Japanese general election, 1946

From Wikipedia, the free encyclopedia
Jump to: navigation, search
Japanese general election, 1946
Japan
1942 ←
10 April 1946 → 1947

All 466 seats to the House of Representatives of Japan
234 seats needed for a majority
  First party Second party Third party
  52 HatoyamaI.jpg Chuji machida.jpg Tetsu Katayama mid 1950s.jpg
Leader Ichirō Hatoyama Chūji Machida Tetsu Katayama
Party Liberal Progressive Socialist
Seats won 141 94 93

Prime Minister before election

Kijūrō Shidehara

Prime Minister

Shigeru Yoshida
Liberal

General elections were held in Japan on 10 April 1946, the first after World War II. Voters had one, two or three votes, depending on how many MPs were elected from their constituency. The result was a victory for the Liberal Party, which won 148 of the 464 seats.[1] Voter turnout was 72.1 percent.

Background[edit]

Prime Minister Kijūrō Shidehara, who had been appointed by the Emperor in October 1945, dissolved the House of Representatives in December 1945. Shidehara had been working with Allied occupation commander Douglas MacArthur to implement a new constitution and other political reforms.

In the months following the war, the Imperial Rule Assistance Association caucus broke up and three major political parties emerged in the Diet, loosely based around the major parties that stood in the 1937 election prior to the war. The Liberal Party was mainly composed of former Rikken Seiyūkai members, while the Progressive Party was mainly composed of former Rikken Minseitō members and the Socialist Party was mainly composed of former Shakai Taishūtō members.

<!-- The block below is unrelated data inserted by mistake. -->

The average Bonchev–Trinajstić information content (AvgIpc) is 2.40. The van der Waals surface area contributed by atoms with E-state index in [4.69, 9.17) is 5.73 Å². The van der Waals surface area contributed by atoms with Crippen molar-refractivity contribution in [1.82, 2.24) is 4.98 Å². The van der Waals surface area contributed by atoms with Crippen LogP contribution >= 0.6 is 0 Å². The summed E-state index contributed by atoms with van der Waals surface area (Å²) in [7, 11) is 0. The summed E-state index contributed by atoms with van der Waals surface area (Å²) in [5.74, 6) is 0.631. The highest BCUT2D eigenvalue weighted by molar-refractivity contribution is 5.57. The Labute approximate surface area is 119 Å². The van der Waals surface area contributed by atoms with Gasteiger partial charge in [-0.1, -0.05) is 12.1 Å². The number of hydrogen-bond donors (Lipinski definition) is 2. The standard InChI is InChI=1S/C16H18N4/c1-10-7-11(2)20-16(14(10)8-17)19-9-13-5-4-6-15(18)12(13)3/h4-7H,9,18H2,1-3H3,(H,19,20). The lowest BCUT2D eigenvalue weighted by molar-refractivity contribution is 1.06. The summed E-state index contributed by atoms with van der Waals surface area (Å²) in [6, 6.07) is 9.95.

This was the first time Japanese women were allowed to vote. 39 women were elected to office, the largest number elected until the Japanese general election, 2005. On the other hand, Taiwanese and Koreans in Japan had their rights to vote and to run for office suspended.

Following the election, there was a brief attempt to keep the Shidehara cabinet alive by having Shidehara join the Progressive Party, which the other major parties opposed. The Liberals and Progressives agreed to form a government under Liberal leader Ichiro Hatoyama on 2 May, but Hatoyama was promptly purged on 4 May and a new government formed under Foreign Minister Shigeru Yoshida, who officially became Prime Minister on 22 May.

Results[edit]

Party Votes % Seats
Liberal Party 14,082,575 25.4 148
Japan Progressive Party 11,232,610 20.3 110
Japan Socialist Party 10,069,907 18.2 96
Japan Cooperative Party 3,484,889 6.3 45
Japanese Communist Party 2,135,757 3.8 6
Other parties 6,692,357 12.0 33
Independents 7,750,784 14.0 26
Total valid votes 55,448,879 100 464
Invalid/blank ballots 482,000
Total ballots 26,582,175 100 464
Source: Nohlen et al.

References[edit]

  1. ^ Dieter Nohlen, Florian Grotz & Christof Hartmann (2001) Elections in Asia: A data handbook, Volume II, p381 ISBN 0-19-924959-8